It’s not often that I get asked by a Baroness to make a public appeal on her behalf. But then Baroness Susan Adele Greenfield is no ordinary Life Peer of the British House of Lords. Not only is the 58 year-old scientist the Oxford Professor of Synaptic Pharmacology, the Chancellor of Edinburgh’s Heriot-Watt University and the Director of the Royal Institution, but she is also the most notorious member of the House of Lords in cyberspace.
“Can you please make an appeal,” she asked me, when we talked earlier this week. “An appeal for a serious public debate which explores both the good and bad impact of the Internet on children’s brains.”
The Baroness did sound just a tad bruised. Not for the first time in her storied scientific career, she had incited a huge international controversy about the way in the latest media technology is impacting the human condition. It began with a speech Greenfield made to the House of Lords last week week when she suggested that social networking websites were having a significant impact on the way in which children’s brains functioned.
The Lords speech got picked up by the Daily Mail which, Greenfield insisted, misrepresented what she actually said. “For the record,” she told me, “Social networks don’t ruin kids brains.” But the story then acquired a media life of its own, buzzing madly around the blogosphere and even finding its way onto BBC’s Newsnight show where, the Baroness asserted, Dr Ben Goldacre of Bad Science fame unfairly personalized the issue around her own scientific credibility.
Not that Greenfield regretted giving the speech. The whole point of being in the House of Lords, she explained, was to “instigate debate” and “get attention for her views”.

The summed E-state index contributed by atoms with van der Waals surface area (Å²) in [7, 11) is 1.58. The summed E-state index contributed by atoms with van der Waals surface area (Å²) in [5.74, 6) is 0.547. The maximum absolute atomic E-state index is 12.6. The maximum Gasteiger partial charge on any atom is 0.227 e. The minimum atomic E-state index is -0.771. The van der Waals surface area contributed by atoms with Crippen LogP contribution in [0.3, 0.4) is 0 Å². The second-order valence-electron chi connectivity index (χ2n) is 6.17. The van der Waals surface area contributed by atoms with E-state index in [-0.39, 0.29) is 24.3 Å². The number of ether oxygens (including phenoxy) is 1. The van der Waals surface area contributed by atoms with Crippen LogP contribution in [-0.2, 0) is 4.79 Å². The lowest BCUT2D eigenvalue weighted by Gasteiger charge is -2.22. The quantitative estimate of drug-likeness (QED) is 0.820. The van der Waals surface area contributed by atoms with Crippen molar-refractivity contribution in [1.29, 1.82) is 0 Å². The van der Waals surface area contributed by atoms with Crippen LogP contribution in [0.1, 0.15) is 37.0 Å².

So what exactly did she mean to say? The pugilistic Life Peer wants us to accept two simple premises. Firstly, that the brain is sensitive to the environment. And, secondly, when the environment changes, so does the brain. She sees this as a critical beginning to a scientific discussion of how electronic media is changing the brain. And then from there, she said, we can “explore both the good and the bad” consequences of new media on the brains of both children and adults.
While the Baroness did acknowledge the possibility that online media was raising our IQ levels, her own subjective views are more pessimistic. The “unprecedented” impact of the Internet, she explained, is that it subverts our age-old ability to consume media metaphorically and symbolically. In replacing the 3D environment of real life with the 2D world of online social networks and computer games, Greenfield worries, we are in danger of sacrificing both our ability to make friends and to empathize with other human beings.
For all her hostility toward social media, the Baroness wants to talk. She requested that I help her coordinate a public debate about these issues at the Royal Institution. So if you want to take her on, please contact me. Then we can all begin a really serious public debate about the impact of the Internet on our brains.